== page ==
Texas contract law, enforceability of contract fine print, boilerplate language

Asked almost 6 years ago - Dallas, TX

I own a small company and my assistant signed a "Service Agreement" with a shredding company.

On the front of the agreement, there is absolutely no mention of it being a contract or long term agreement. It only details pricing.

However, on the back in the pre-printed fine print, it states that it is a 3 year contract. I can cancel, but I would still have to pay the entire contract. My only out is if they are in default of the contract.

Do I have any way out? It was clearly misleading and the sales rep called it a "Service Agreement" and never mentioned the 3 year agreement to us when we signed it. We only found out when we tried to cancel the contract to cut costs.

Attorney answers (1)

  1. Laura Kalish

    Contributor Level 8

    1

    Lawyer agrees

    6

    Answered . Contract questions such as these can be tricky. I am guessing that the front of the contract probably refers to the back of the contract in some way, or else you had to sign or initial the back of the contract. Or possibly the pages are numbered as "1" and "2", or there is something to tie them together as one document in some way.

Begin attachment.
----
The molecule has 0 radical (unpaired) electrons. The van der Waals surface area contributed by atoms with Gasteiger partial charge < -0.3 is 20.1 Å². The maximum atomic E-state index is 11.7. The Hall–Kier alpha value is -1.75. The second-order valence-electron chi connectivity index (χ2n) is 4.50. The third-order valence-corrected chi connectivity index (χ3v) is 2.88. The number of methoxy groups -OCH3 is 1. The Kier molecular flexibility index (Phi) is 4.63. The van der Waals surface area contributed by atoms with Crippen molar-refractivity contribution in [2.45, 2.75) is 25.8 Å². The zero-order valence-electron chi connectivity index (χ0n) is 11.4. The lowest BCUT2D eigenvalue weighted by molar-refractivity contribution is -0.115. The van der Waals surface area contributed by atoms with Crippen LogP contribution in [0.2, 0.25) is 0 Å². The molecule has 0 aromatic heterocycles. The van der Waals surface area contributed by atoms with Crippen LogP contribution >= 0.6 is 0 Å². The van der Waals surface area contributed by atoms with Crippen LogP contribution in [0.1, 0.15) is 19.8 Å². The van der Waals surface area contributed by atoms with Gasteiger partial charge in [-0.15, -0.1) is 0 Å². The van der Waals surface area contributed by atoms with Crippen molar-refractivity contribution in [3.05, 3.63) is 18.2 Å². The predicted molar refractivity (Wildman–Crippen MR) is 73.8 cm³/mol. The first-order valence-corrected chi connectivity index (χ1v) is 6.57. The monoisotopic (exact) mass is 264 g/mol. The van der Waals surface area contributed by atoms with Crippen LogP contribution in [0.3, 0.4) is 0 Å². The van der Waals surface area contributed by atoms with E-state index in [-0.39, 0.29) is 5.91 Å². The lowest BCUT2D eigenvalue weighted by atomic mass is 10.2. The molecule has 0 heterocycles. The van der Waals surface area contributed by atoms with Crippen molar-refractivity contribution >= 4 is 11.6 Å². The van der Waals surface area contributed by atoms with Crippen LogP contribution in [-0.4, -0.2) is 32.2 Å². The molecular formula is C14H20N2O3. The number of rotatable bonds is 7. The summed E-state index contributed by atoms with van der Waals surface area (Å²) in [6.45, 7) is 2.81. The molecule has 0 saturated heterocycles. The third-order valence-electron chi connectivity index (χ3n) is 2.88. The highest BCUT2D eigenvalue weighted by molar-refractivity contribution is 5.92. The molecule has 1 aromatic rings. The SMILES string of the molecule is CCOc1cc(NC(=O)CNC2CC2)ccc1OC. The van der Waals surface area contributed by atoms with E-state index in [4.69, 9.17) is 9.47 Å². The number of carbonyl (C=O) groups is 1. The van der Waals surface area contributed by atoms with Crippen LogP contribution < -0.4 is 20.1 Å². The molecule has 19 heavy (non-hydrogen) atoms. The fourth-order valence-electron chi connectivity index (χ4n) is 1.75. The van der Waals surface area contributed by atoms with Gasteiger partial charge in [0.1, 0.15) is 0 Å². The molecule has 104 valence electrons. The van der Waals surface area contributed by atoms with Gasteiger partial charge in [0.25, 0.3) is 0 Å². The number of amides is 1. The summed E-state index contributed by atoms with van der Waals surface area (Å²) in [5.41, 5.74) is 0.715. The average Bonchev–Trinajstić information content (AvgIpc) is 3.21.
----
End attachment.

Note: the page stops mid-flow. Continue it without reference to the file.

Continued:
If not, then you may be able to argue that the print on the back was not included and agreed to in your particular case.

    As far as what the sales rep said: Generally in a contract case, you look to the "four corners" of the agreement (that is, what is written on paper) and what is SAID is not relevant. The contract may even say that in print. So what is said may not be relevant.

    On the other hand, this could also be a DTPA (Deceptive Trade Practices Act) case. You would have to show that the salesman was deliberately misleading, beyond mere "puffing" (normal sales talk) and/or that the contract itself was deceptive and misleading.

    A DTPA case is "trickier" than a regular contract case, because there are certain notices that must be given in a timely manner, under the law.

    Once you finish analyzing the strengths and weaknesses of your case, you may want to approach the other company and try to settle the matter, or contact an attorney for further help (especially if you decide to go with Deceptive trade), and/or file the case in a small claims court. Be aware that if you are filng deceptive trade there are certain legal steps and notices PRIOR to filing a suit.

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